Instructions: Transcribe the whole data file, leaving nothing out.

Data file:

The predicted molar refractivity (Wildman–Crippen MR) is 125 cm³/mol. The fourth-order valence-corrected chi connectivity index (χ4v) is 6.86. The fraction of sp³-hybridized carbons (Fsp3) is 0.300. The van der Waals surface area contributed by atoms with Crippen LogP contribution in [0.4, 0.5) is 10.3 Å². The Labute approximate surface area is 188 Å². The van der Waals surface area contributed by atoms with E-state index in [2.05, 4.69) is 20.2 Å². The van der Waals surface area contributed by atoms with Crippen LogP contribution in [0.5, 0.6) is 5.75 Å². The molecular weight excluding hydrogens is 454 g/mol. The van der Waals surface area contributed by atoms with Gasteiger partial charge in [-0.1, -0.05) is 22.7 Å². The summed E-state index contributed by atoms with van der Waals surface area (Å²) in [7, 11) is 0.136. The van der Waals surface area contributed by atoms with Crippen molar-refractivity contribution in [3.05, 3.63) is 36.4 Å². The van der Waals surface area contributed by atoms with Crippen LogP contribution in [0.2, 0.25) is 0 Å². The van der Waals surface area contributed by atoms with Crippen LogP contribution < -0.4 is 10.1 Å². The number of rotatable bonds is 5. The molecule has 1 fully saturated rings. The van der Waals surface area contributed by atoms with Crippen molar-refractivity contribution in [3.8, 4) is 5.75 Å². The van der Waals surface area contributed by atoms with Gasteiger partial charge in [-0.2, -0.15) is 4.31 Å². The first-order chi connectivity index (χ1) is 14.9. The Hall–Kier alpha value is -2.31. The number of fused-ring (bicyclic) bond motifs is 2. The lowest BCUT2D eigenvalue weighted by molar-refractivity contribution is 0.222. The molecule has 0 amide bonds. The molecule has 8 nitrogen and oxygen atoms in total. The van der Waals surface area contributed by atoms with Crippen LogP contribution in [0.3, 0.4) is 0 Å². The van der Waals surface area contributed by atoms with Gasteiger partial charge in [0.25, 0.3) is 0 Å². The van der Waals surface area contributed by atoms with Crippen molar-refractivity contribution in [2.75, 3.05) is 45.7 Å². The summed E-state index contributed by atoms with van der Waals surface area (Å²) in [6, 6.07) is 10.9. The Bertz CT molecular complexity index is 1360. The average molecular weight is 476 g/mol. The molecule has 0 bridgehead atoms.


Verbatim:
The predicted molar refractivity (Wildman–Crippen MR) is 125 cm³/mol. The fourth-order valence-corrected chi connectivity index (χ4v) is 6.86. The fraction of sp³-hybridized carbons (Fsp3) is 0.300. The van der Waals surface area contributed by atoms with Crippen LogP contribution in [0.4, 0.5) is 10.3 Å². The Labute approximate surface area is 188 Å². The van der Waals surface area contributed by atoms with E-state index in [2.05, 4.69) is 20.2 Å². The van der Waals surface area contributed by atoms with Crippen LogP contribution in [0.5, 0.6) is 5.75 Å². The molecular weight excluding hydrogens is 454 g/mol. The van der Waals surface area contributed by atoms with Gasteiger partial charge in [-0.1, -0.05) is 22.7 Å². The summed E-state index contributed by atoms with van der Waals surface area (Å²) in [7, 11) is 0.136. The van der Waals surface area contributed by atoms with Crippen molar-refractivity contribution in [3.05, 3.63) is 36.4 Å². The van der Waals surface area contributed by atoms with Crippen LogP contribution in [0.2, 0.25) is 0 Å². The van der Waals surface area contributed by atoms with Crippen LogP contribution < -0.4 is 10.1 Å². The number of rotatable bonds is 5. The molecule has 1 fully saturated rings. The van der Waals surface area contributed by atoms with Crippen molar-refractivity contribution in [3.8, 4) is 5.75 Å². The van der Waals surface area contributed by atoms with Gasteiger partial charge in [-0.2, -0.15) is 4.31 Å². The first-order chi connectivity index (χ1) is 14.9. The Hall–Kier alpha value is -2.31. The number of fused-ring (bicyclic) bond motifs is 2. The lowest BCUT2D eigenvalue weighted by molar-refractivity contribution is 0.222. The molecule has 0 amide bonds. The molecule has 8 nitrogen and oxygen atoms in total. The van der Waals surface area contributed by atoms with Crippen LogP contribution in [0.3, 0.4) is 0 Å². The van der Waals surface area contributed by atoms with Gasteiger partial charge in [0.25, 0.3) is 0 Å². The van der Waals surface area contributed by atoms with Crippen molar-refractivity contribution in [2.75, 3.05) is 45.7 Å². The summed E-state index contributed by atoms with van der Waals surface area (Å²) in [6, 6.07) is 10.9. The Bertz CT molecular complexity index is 1360. The average molecular weight is 476 g/mol. The molecule has 0 bridgehead atoms.